22 December 2016




Adam classified different educational agencies into seven categories.

1.         Types and agencies related to schools
i.            Indigenous elementary schools
ii.            Elementary schools not indigenous, i.e., new types of elementary schools run by missionaries and others.
iii.            Domestic education
iv.            English schools
v.            Native female schools
vi.            Indigenous schools for advanced learning(colleges)
vii.            Adult instruction

2.   Extent of Education: Adam says that no village in Bengal was without a primary school. There were about one lakh of schools scattered in all the villages. Adam called schools as the places and homes where education was given.
3.   Teacher’s Salary: Teachers were paid rs5 to 8 per month.
4.   Duration of schooling: The students started education at the age of 8 and read up to the age of 14 years.
5.   Courses of studies: The Hindus were generally reading Bengali and Sanskrit and Muslims were reading Arabic and Persian.
6.   Education of Women: Adam states that the very name of women education made people afraid.
7.   Schools open for all: Schools were not meant for a particular caste or class of society. They were open to every one who wanted to study.


1.      Publication of a graded series of new textbooks (I-IV) in Bengali, Hindi and Urdu, to be prepared by Indians and Europeans in collaboration.
2.      Appointment of an examiner for each district. It was suggested that the examiner should survey his area, supply and explain textbooks to teachers, examine teachers on the content of textbooks already provided after a period of six months, distribute grants and record to teachers according to the percentage or passes in school examinations, and supervise the work of teachers.
3.      Appointment of inspectors for supervising the work of examinees.
4.      Training of teachers. Adam proposed to convert vernacular department of English schools into normal schools for training teachers of indigenous schools. He suggested that these teachers should be required to study in these schools for three months in a year for four successive years.
5.      Award of small grants of land to village schools for their maintenance.
6.      Organization of experimental farms for agricultural education.


Adam wanted that his plan may be first tried in some selected areas before final adoption. But Macaulay had pronounced his verdict already that education was to be given through English medium to the upper classes only and hence Adam’s scheme for mass education fell on deaf ears. The plan was considered as impracticable and Adam was forced to resign in disgust v. Such was the fate of one of the ablest reports ever written on Indian education. A golden opportunity for building up a national system of education was lost.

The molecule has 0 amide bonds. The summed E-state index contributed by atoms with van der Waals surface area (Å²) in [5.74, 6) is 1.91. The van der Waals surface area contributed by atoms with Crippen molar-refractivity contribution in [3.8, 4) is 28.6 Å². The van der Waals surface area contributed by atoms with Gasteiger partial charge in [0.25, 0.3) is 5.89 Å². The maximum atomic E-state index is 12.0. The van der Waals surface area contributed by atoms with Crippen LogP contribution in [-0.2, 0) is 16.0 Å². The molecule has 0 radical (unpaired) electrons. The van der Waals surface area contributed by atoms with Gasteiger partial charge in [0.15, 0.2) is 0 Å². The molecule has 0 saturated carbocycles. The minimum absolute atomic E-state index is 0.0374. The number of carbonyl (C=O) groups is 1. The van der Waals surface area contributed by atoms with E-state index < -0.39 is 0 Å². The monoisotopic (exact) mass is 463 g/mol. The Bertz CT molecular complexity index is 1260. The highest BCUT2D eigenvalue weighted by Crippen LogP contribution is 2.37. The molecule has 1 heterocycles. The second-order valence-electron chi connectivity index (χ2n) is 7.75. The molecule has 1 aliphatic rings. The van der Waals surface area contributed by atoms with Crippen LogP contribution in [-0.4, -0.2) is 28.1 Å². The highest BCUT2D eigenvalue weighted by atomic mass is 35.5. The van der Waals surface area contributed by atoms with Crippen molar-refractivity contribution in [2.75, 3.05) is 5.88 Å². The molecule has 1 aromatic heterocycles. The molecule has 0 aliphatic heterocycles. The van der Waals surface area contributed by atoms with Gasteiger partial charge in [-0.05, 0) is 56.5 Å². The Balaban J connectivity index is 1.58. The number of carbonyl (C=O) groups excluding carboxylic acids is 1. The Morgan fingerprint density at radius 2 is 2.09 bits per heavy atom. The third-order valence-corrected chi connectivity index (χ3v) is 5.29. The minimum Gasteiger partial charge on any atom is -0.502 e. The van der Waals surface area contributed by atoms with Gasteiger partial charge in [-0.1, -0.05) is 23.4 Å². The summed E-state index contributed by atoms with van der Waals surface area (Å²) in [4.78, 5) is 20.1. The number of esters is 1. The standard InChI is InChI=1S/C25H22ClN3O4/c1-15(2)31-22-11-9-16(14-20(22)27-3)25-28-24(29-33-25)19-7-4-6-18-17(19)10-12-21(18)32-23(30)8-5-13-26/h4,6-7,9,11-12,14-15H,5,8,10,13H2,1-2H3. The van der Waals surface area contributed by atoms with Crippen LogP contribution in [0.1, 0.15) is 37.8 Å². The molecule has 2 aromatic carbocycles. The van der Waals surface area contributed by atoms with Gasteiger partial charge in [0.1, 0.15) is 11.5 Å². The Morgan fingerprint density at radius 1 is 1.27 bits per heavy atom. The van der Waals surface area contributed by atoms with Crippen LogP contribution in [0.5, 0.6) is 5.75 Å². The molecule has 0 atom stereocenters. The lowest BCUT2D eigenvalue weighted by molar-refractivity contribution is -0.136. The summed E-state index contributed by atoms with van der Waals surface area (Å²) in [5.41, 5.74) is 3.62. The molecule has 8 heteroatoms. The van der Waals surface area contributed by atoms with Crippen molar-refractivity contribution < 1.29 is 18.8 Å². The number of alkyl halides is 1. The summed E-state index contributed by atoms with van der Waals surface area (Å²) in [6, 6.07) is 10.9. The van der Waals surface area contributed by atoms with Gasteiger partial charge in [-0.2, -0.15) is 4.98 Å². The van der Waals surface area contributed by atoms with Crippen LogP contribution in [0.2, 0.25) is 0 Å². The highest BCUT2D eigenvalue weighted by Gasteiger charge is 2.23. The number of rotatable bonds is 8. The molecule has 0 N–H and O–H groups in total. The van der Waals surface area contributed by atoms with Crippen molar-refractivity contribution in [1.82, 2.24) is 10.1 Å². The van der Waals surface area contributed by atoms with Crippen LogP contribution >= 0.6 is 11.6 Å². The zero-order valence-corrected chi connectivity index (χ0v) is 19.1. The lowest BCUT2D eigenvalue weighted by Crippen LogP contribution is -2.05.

1       Macaulay vehemently criticized Indian Education System in his minute written on Feb, 1835
2       Bentinck’s proclamation marks a turning point in the history of education in India. It was the first declaration of the educational policy, which, the British government wanted to adopt in this country.
3       During the dawn of nineteenth century two groups emerged. One was orientalists and the other was Anglicists.
4       Vagueness regarding the interpretation of charter act of 1813 and national system of education intensified the controversy between the two groups.
5       It was observed by S.N Mukherji that Macaulay’s minute had all defects of a preliminary spadework, but it is very important document ,because it influenced Britain’s educational policy in this country for more than a century. It should be admitted that western learning has done good to India, and better results have been achieved through Macaulay’s bold policy than it would have been possible through half –hearted attempts of the orientalists.
6       The new knowledge led to India’s unity and her great recovery brought her into contact with scientific research of the west and developed Indian languages to a standard in which university language became possible. But his minutes can neither be regarded as the greater charter of Indian education nor can it condemn as the evil genius of Macaulay.
7       Macaulay was wedded to the Filtration Theory and believed firmly in the superiority of western civilization.
8       Adam’s reports were regarded as on of the ablest reports ever written on Indian education but it was rejected by Macaulay.

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